Japanese architect Shigeru Ban is well-known for his works with a limited temporal scope: we mentioned in last week’s article on the Snoozebox Hotel that he used shipping containers for disaster relief housing in Miyagi, and he has a considerable portfolio of disaster relief works made of paper products, including houses, schools, churches, and concert halls.
Shigeru is at it again, this time receiving the green light to build a cardboard cathedral in Christchurch, New Zealand. Christchurch was hit by a devastating earthquake in February 2011, causing irreparable damage to the ChristChurch Cathedral in the city centre, a building originally constructed in the latter part of the 19th century. Shigeru Ban’s structure, which will be able to hold up to 700 people, will have a triangular design utilising 20-foot paper tubes. The cathedral is designed to be temporary, with a life-span of about twenty years.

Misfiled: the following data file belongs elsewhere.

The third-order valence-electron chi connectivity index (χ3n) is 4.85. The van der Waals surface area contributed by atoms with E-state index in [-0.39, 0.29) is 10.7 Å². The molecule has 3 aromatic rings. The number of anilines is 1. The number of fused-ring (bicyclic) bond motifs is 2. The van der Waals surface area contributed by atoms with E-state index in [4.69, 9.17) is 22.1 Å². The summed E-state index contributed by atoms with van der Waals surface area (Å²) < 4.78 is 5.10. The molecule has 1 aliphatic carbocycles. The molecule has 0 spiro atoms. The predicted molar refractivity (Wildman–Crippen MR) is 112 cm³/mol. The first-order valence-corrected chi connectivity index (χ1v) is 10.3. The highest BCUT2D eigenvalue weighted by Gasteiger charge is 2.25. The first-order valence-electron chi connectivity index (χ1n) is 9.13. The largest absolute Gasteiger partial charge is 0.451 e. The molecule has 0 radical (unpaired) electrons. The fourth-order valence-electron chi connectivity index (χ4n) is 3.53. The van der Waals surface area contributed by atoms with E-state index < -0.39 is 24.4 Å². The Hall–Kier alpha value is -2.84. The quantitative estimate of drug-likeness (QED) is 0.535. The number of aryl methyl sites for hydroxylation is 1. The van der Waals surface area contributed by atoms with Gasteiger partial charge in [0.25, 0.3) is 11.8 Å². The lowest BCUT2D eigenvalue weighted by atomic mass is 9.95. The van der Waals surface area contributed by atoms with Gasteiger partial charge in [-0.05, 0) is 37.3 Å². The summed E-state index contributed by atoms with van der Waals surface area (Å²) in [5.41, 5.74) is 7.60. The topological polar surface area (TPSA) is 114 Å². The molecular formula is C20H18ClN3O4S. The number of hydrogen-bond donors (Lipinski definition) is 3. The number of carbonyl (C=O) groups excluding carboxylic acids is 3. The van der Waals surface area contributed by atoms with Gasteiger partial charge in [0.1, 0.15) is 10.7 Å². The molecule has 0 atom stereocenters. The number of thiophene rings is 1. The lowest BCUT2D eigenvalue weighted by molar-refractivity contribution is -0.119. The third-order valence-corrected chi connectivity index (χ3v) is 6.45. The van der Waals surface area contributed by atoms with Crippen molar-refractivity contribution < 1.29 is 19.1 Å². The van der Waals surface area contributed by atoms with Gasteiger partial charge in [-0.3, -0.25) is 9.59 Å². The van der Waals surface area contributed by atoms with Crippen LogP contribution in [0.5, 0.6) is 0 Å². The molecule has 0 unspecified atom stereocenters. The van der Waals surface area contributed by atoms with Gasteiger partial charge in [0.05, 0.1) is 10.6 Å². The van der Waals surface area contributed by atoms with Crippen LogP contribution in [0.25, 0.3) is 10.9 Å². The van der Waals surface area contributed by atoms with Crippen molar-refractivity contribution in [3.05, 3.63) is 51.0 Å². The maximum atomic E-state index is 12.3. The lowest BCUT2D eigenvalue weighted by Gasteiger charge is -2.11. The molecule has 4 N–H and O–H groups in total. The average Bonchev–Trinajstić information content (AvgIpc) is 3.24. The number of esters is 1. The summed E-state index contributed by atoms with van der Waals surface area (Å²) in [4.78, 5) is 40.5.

This article belongs to a series of posts on the future of working, collaboration, architecture and design, presented by HP Designjet printing solutions and written by The Pop-Up City.